Your Mobile Marketing Strategy in a World of Free WiFi
This time of year is very much about new launches, looking forward and trying to position ourselves for a productive year ahead. The Federal Communications Commission are ruffling feathers with their proposal for large scale public WiFi. They suggest that nearly every city across the country would have free high-speed wireless broadband, as well as a number of rural areas. We’re all familiar with that small rush of excitement when we see that “Free WiFi” sign in the window of a café or reception desk of a hotel, especially in a foreign country.
This, however, is on a much larger scale – walking around whole cities, knowing you’ve got high-speed WiFi wherever and whenever you want. With Google and Microsoft at loggerheads with the leading mobile providers, alliances are already being formed around the topic. Which leaves marketers in prime position to exploit the potential of a greater mobile marketing strategy.
Mobile messaging services have already seen great success, luring consumers away from the traditional modes of mobile communication. 3rd party applications are growing in popularity every day. Unfortunately, as much as users love their Apps, there are limitations. Data usage is still a controversial issue, and an app that eats data will loose fans fast. What’s more, while an App may not be data-heavy, users can often be wary of using large amounts of data in one action – like streaming videos for example. But introduce free, public WiFi and soon data usage concerns is a concern of the past.
With users less concerned about their data limits, your mobile marketing strategy gains new potential. Owen Hanks of YuMe outlined in his 2013 predictions for mobile marketing that he believed mobile video would come into its own this year. Especially with improvements in technology, mobile entertainment will reach new levels of popularity. Again, concerns about data would be eliminated if the user was in a free WiFi area.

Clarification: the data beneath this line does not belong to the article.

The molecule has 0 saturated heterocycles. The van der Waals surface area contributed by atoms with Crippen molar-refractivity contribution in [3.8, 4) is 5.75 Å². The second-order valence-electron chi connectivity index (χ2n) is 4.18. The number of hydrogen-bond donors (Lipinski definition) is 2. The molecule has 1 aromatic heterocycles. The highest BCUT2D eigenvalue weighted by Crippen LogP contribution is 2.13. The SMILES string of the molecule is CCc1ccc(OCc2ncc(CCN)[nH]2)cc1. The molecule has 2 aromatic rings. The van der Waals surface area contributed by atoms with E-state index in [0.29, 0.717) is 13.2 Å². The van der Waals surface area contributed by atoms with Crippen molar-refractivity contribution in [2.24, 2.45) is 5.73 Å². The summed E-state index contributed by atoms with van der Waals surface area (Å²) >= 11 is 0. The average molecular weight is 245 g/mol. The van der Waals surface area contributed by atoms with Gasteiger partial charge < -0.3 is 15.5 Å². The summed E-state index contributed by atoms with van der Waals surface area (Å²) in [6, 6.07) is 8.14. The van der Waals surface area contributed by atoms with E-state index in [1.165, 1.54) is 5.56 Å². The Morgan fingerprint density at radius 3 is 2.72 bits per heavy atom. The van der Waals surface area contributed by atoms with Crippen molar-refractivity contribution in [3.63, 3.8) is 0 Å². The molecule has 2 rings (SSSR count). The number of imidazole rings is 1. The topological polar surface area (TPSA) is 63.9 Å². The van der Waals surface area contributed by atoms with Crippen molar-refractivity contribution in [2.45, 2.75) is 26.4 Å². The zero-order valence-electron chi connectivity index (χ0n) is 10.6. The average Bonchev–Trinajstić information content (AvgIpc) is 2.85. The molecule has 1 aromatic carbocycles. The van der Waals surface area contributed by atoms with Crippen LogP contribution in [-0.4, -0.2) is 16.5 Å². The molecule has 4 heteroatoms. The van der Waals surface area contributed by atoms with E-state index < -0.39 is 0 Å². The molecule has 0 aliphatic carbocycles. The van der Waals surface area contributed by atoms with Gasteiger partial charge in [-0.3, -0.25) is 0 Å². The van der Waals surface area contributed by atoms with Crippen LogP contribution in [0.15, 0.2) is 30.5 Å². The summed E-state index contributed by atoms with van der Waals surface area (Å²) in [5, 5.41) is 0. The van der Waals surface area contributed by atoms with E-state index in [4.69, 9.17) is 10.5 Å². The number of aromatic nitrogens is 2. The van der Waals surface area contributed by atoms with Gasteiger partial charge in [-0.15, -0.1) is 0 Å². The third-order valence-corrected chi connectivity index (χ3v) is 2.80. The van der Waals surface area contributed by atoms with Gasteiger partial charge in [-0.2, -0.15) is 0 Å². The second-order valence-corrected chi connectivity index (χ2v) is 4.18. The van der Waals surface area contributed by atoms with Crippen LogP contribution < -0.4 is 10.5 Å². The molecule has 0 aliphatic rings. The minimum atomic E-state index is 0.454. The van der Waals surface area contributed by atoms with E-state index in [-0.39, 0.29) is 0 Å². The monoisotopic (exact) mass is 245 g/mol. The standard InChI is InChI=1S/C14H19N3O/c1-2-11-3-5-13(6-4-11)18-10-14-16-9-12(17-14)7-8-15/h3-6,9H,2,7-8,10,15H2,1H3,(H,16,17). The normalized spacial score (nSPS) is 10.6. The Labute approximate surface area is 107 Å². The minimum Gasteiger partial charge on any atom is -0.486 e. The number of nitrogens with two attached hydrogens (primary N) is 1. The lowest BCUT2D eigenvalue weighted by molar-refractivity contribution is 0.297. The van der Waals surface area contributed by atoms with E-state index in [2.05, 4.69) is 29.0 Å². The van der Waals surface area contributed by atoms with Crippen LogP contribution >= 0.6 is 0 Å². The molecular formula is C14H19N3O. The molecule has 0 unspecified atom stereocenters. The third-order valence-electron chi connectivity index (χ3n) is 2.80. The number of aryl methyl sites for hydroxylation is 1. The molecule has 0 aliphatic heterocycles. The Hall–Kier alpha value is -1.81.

The use of video in mobile marketing strategies
What’s more, Hanks has predicted he divergence of video advertisement on phones and tablets. As he points out, many mobile marketing strategies target phones and tablets at the same time at the moment, but that is set to change. Tablet-targeted video is set to become more popular again. What’s more is that most tablets only connect to the internet via WiFi, so the introduction of public WiFi could be seen to further push the growth of this medium.
Tablets are already hugely popular as e-readers, work-on-the-go tools and casual Internet browsing devices. If the wider availability of WiFi encourages people to use their tablets more, your mobile marketing strategy won’t need to focus as much on capturing their attention and getting them online because they’ll already be there.
The digital marketing industry is already poised for this potential mobile boom. Econsultancy have reported that 71% of businesses have budgeted to increase their digital marketing. Of this, content marketing and mobile marketing are among the top 5 areas that are going to be seeing increases in investment. From this it could be assumed that the strongest mobile marketing strategies will be those that focus on creating video optimized for mobile viewing.
With mobile marketing strategies already seeing success in brand recall, the potential for bigger and better campaigns is endless with initiatives like large scale public WiFi. Google are already implementing the idea, launching free WiFi for their New York neighborhood of Chelsea and putting plans in place for high-speed broadband in Kansas City. While the exact impact of this initiative remains to be seen, it seems clear that the advent of public WiFi could grant your mobile marketing strategy a wealth of potential.
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Post by: Lisa Dunn